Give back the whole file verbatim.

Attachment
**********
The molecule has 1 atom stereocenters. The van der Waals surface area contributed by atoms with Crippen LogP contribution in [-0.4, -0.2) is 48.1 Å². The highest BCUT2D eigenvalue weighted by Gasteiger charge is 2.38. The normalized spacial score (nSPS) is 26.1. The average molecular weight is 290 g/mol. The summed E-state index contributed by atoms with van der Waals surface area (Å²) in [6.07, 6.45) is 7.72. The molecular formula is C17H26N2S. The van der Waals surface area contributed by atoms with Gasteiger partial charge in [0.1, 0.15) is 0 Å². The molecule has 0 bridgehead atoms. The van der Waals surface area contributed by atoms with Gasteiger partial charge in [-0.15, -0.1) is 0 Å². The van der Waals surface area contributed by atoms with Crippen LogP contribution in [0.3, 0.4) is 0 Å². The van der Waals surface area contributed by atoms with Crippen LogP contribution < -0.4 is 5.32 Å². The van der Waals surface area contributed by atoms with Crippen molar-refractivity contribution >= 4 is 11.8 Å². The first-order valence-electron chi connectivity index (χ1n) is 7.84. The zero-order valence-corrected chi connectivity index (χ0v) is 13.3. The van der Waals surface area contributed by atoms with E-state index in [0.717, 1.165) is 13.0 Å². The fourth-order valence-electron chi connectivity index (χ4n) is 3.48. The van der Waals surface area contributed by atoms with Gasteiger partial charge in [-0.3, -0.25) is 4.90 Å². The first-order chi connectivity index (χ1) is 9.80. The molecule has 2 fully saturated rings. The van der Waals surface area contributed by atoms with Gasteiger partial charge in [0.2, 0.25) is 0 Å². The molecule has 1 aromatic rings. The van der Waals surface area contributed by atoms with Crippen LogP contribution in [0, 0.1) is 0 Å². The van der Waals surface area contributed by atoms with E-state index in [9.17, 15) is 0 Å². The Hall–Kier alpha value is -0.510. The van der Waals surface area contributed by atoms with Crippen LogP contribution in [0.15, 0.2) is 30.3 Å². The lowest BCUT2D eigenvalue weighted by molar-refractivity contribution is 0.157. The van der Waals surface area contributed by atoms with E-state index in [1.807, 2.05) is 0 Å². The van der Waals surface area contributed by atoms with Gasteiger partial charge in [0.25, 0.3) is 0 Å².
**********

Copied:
The molecule has 1 atom stereocenters. The van der Waals surface area contributed by atoms with Crippen LogP contribution in [-0.4, -0.2) is 48.1 Å². The highest BCUT2D eigenvalue weighted by Gasteiger charge is 2.38. The normalized spacial score (nSPS) is 26.1. The average molecular weight is 290 g/mol. The summed E-state index contributed by atoms with van der Waals surface area (Å²) in [6.07, 6.45) is 7.72. The molecular formula is C17H26N2S. The van der Waals surface area contributed by atoms with Gasteiger partial charge in [0.1, 0.15) is 0 Å². The molecule has 0 bridgehead atoms. The van der Waals surface area contributed by atoms with Gasteiger partial charge in [-0.15, -0.1) is 0 Å². The van der Waals surface area contributed by atoms with Crippen LogP contribution in [0.3, 0.4) is 0 Å². The van der Waals surface area contributed by atoms with Crippen LogP contribution < -0.4 is 5.32 Å². The van der Waals surface area contributed by atoms with Crippen molar-refractivity contribution >= 4 is 11.8 Å². The first-order valence-electron chi connectivity index (χ1n) is 7.84. The zero-order valence-corrected chi connectivity index (χ0v) is 13.3. The van der Waals surface area contributed by atoms with E-state index in [0.717, 1.165) is 13.0 Å². The fourth-order valence-electron chi connectivity index (χ4n) is 3.48. The van der Waals surface area contributed by atoms with Gasteiger partial charge in [-0.3, -0.25) is 4.90 Å². The first-order chi connectivity index (χ1) is 9.80. The molecule has 2 fully saturated rings. The van der Waals surface area contributed by atoms with Gasteiger partial charge in [0.2, 0.25) is 0 Å². The molecule has 1 aromatic rings. The van der Waals surface area contributed by atoms with Crippen LogP contribution in [0, 0.1) is 0 Å². The van der Waals surface area contributed by atoms with E-state index in [9.17, 15) is 0 Å². The Hall–Kier alpha value is -0.510. The van der Waals surface area contributed by atoms with Crippen LogP contribution in [0.15, 0.2) is 30.3 Å². The lowest BCUT2D eigenvalue weighted by molar-refractivity contribution is 0.157. The van der Waals surface area contributed by atoms with E-state index in [1.807, 2.05) is 0 Å². The van der Waals surface area contributed by atoms with Gasteiger partial charge in [0.25, 0.3) is 0 Å².